City Guide to Edinburgh, Scotland

City Guide to Edinburgh, Scotland

The Author Review

By Bill Dunlop - Posted on 07 August 2010

Tim Crouch and audience
Show details
Traverse Theatre
News From Nowhere presents a Royal Court Theatre Production
Running time: 
Tim Crouch (author), Karl James, a. smith (directors), Matt Drury (lighting designer), Ben and Max Ringham (music and sound designers)
Tim Crouch, Chris Goode, Vic Llewellyn, Esther Smith

Tim Crouch ought to be classed as one of England’s National Treasures. Creating work of searching intensity, Tim Crouch develops arguments many of us almost certainly have in our own heads or may share with others, but takes these further with a lucidity and integrity that is often painful to watch.

The theatre director Pam Brighton has spoken of Willy Russell’s ability to "speak for England", which is undeniably true, but Crouch takes the task further, trying, it seems, at times to think for England too.

The outcomes are inevitably variable. The Author is a piece of imaginative reflection whose bravery is intermittently undercut by the situation (both literal and theatrical).

To explain; the audience enter to discover traverse staging without a traverse, i.e., no apparent space for actors. Their space, of course, is also ours; the gap between a theatrical presentation and its audience has been crucially foreshortened. As performers emerge into their roles from among the seated punters, purpose is also uncomfortably revealed.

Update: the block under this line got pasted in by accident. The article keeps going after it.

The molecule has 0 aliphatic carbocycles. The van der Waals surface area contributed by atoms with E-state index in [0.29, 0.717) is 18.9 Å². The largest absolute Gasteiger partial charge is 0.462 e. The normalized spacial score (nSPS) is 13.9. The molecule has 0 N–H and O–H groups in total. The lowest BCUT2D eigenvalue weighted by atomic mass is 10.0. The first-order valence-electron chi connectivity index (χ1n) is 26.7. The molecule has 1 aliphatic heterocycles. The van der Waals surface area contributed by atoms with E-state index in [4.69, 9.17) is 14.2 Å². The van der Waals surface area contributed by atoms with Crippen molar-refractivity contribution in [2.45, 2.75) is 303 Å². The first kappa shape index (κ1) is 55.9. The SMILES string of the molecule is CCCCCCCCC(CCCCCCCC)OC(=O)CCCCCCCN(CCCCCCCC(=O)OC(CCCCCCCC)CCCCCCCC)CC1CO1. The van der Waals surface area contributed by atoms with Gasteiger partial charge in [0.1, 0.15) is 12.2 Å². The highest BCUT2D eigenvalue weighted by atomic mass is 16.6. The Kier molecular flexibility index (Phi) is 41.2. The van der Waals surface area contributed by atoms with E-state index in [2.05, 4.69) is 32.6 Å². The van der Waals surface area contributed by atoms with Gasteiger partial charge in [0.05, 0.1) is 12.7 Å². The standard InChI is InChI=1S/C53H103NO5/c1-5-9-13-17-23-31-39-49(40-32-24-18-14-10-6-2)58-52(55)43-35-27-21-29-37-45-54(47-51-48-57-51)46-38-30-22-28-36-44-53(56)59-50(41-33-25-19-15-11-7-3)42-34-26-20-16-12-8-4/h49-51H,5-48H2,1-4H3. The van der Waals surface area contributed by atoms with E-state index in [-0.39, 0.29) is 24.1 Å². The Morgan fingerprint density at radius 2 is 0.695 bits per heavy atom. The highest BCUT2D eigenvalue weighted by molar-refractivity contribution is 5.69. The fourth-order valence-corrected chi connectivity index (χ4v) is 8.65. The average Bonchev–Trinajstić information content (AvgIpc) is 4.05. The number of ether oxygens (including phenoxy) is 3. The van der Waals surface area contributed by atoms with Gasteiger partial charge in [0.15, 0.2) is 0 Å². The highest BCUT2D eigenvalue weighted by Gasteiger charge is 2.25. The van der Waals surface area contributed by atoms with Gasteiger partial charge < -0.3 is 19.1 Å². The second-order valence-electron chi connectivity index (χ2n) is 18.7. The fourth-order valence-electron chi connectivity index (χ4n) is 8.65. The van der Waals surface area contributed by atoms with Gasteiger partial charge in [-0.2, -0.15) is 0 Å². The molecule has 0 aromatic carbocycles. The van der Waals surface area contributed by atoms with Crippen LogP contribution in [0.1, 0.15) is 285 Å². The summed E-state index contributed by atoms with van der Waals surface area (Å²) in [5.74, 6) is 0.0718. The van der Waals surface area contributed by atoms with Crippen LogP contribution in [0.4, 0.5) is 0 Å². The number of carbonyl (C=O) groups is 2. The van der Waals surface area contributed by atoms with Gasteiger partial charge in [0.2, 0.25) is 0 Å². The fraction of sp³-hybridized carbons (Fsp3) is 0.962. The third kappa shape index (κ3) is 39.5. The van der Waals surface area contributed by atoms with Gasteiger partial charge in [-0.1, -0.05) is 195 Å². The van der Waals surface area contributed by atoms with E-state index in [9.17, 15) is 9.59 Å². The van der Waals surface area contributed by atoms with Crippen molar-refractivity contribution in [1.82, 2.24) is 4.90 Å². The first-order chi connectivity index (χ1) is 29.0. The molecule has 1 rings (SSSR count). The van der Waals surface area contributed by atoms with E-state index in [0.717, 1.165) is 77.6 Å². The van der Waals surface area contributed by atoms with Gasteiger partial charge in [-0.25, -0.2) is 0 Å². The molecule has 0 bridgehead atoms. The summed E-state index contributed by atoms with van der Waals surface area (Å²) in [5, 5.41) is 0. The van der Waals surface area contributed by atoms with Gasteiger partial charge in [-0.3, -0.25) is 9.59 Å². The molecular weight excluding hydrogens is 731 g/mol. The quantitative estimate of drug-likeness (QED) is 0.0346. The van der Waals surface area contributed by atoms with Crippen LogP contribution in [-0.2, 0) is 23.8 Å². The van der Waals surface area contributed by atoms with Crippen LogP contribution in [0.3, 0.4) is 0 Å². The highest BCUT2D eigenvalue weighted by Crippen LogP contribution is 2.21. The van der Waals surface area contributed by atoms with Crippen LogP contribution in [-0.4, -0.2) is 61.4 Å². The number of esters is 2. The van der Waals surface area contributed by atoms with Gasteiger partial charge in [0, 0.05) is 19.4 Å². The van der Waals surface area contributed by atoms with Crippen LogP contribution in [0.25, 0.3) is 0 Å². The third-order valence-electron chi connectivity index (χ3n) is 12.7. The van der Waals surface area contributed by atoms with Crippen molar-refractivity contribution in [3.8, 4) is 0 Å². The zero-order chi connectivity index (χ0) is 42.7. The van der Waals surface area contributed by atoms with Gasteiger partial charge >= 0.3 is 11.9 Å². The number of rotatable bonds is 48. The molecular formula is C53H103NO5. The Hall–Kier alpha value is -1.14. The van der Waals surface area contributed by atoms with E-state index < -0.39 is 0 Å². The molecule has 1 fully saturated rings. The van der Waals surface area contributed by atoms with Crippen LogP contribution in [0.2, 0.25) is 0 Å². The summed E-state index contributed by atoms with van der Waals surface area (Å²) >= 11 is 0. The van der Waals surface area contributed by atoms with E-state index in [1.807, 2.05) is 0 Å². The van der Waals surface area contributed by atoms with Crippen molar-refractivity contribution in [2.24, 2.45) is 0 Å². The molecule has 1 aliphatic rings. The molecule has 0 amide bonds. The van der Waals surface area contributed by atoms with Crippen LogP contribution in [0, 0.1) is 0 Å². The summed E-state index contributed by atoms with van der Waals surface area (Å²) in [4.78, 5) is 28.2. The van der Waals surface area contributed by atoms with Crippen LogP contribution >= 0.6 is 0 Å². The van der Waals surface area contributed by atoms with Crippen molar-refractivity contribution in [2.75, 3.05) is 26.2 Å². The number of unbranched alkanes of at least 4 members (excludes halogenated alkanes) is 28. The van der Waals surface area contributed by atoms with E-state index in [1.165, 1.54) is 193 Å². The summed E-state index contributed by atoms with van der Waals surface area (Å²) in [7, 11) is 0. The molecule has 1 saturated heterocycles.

Crouch’s Author contemplates in extremis the place his search for reasons in the midst of contemporary mayhem and savagery has brought him. The collateral damage inherent in satisfying the need for sensation and satiation of audiences inured to daily dosages of brutality and failure to recognise complicity in these processes push hard at the boundaries of theatre, and for a couple of audience members during the performance seen, tolerance levels as well.

Crouch beats his head against the limits of theatre’s "fourth wall", and invites us to contemplate the result. This, it has to be said, although not always pretty, also doesn’t always work. It’s certainly not for want of trying, and the cast of four do a splendid job of holding together some more than ephemeral moments.

Plays within plays, which in essence is what this piece is, unavoidably stretch actors asked to play both characters and those characters as actors - schizophrenia becomes a particularly difficult double bind. There is, of course, no exit from such a version of the prisoner’s dilemma, and the cast make the most they can of its challenges. It makes for a challenging and at times difficult eighty minutes in a particularly enclosed space, edgier, this reviewer felt, than at least some audience members had anticipated. The simple courage and integrity shown still made those minutes uniquely precious.

5-28 August (various times; see Fringe Programme for details)

Sunday - Thursday £15 (£11 concs , £6 unemployed), Friday-Saturday, £17 (£12 concs)